National Fire Protection Association (NFPA) 1851 is the standard used for the selection, care, and maintenance of firefighting gear. The intent behind the standard is to reduce the risk of exposure to fireground contaminants. As such, the document provides requirements and recommended procedures for cleaning gear. Understanding the terminology in the standard and the cleaning recommendations for different types of exposure is critical for compliance.
How NFPA 1851 Defines Cleaning
NFPA 1851 provides clear definitions of the recommended cleaning procedures in specific situations. Understanding these definitions is the first step in ensuring that you take the appropriate measures to reduce exposure to contaminants on gear:
Preliminary Exposure Reduction
“Techniques for reducing soiling and contamination levels on the exterior of the ensemble or ensemble element following incident operations.”
This step is recommended after almost every type of exposure.
“The act of removing soiling and contamination from ensembles and ensemble elements by mechanical, chemical, thermal, or combined processes.”
Under NFPA 1851, “cleaning” is a broad term that encompasses general cleaning activities. To conduct advanced or specialized cleanings, you must follow specific guidelines depending on the type of exposure.
“The act of removing both soiling and contamination generally associated with products of combustion.”
“The act of removing hazardous materials, soiling associated with body fluids, or other forms of contamination.”
“A type of antimicrobial agent that is used to reduce, but not necessarily eliminate, microorganisms from the inanimate environment to levels considered safe as determined by public health codes or regulations.”
“The accumulation of products of combustion and other hazardous materials on or in an ensemble element that includes carcinogenic, toxic, corrosive, or allergy-causing chemicals, body fluids, infectious microorganisms, or CBRN terrorism agents.”
“The accumulation of sweat, dust, dirt, debris, and other nonhazardous materials on or in an ensemble that could degrade its performance or cause hygiene issues.”
The Difference Between Cleaning and Advanced Cleaning
Most fire departments think the cleaning they conduct in-house qualifies as advanced cleaning. But according to NFPA 1851, to be considered advanced cleaning—which is the minimum level of cleaning required—the people or organization performing the work must meet one of the following criteria:
- Verified cleaner, organization, or independent service provider (ISP)
- Manufacturer-trained for the ensembles and ensemble elements
- Ensemble or ensemble element manufacturer
Unless the people on your team are trained and certified in advanced and specialized cleaning, you are not meeting NFPA 1851 standards when these types of cleaning are required. Independent service providers that offer advanced and specialized cleaning have proven that they can successfully remove the required amount of volatile organic compounds (VOCs), heavy metals, and biological contaminants.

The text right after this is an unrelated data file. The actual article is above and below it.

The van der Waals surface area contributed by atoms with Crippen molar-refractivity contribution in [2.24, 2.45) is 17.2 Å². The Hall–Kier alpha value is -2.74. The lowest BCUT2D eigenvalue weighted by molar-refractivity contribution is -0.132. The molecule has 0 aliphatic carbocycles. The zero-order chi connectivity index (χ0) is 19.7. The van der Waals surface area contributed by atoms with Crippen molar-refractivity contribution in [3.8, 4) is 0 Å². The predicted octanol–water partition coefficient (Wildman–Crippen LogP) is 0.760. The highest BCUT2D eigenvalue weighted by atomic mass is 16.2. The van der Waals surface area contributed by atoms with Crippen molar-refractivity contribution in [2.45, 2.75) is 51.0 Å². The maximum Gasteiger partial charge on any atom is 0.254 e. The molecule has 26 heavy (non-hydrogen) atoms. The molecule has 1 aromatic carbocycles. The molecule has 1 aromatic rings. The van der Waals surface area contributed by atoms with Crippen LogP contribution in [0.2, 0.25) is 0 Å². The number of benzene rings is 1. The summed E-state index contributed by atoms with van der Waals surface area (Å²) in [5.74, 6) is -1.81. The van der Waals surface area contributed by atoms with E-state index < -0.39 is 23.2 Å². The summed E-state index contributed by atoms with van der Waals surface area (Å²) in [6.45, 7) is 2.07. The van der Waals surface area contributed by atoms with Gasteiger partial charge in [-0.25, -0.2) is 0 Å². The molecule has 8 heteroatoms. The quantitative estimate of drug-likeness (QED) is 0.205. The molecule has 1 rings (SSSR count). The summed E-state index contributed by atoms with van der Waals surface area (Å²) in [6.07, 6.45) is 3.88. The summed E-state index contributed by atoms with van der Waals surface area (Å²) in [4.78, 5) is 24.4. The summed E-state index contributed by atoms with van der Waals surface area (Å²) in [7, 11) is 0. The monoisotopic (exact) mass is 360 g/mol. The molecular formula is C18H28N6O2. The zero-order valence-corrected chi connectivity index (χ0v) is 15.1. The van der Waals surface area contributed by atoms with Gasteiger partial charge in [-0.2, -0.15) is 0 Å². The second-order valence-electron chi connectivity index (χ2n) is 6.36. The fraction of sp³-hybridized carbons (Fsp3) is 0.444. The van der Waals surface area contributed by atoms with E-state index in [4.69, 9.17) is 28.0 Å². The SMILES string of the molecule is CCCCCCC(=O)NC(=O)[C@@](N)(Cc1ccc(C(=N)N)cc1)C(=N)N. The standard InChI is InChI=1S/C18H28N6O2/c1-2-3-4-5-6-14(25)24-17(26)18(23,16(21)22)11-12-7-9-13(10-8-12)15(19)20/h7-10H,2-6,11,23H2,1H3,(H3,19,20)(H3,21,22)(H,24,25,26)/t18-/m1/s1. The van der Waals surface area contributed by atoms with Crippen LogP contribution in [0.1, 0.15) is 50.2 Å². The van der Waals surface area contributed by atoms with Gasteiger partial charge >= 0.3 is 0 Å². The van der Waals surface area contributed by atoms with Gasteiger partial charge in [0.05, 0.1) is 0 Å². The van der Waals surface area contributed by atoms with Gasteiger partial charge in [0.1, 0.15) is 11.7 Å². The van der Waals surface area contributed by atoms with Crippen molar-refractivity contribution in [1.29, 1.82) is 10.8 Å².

When Advanced Cleaning is Required
The NFPA provides a tool to help you determine which approach to take in various circumstances. In almost every case—except for chemical, biological, radiological, and nuclear (CBRN) exposure—the first step is preliminary exposure reduction, ideally conducted at the fireground. Beyond that, it’s up to the individual wearer or another qualified individual to determine whether advanced cleaning or specialized cleaning is required.
This evaluation should be performed after every incident. In general, if the incident included exposure to combustion products, advanced cleaning is required. Advanced cleaning is also required at least two times per year regardless of exposure. Specialized cleaning is required for certain contaminants, including hazmat incidents, certain chemicals, and asbestos.
Advanced Cleaning with Decon7 Systems
The Mobile Extraction Unit® (MEU)—developed by Redline Gear Cleaning using patented technology from Decon7 Systems—delivers verified advanced and specialized gear cleaning for fire stations. Although it’s not required to outsource advanced cleaning, one of the key benefits is reducing your liability for ensuring NFPA 1851 standards are met.
The MEU comes to you and cleans up to 40 sets of gear a day, saving time and ensuring that the work meets NFPA 1851 standards. The MEU uses D7—which is proven to be non-damaging to turnout gear materials—to neutralize the chemicals found in combustion products. This includes harmful hazards, some of which are carcinogenic. D7 can also inactivate biological contaminants for gear that requires specialized cleaning or sanitizing.
In addition to its use in the MEU, D7 can also be deployed at the fireground for preliminary exposure reduction. Treating gear, the cab, and storage areas at the scene reduces the risk of cross-contamination from gear transportation and exposure to combustion hazards.
To learn more about using D7 at the fireground and in the station, read The Decon7 Guide to Firefighter Turnout Gear Decontamination.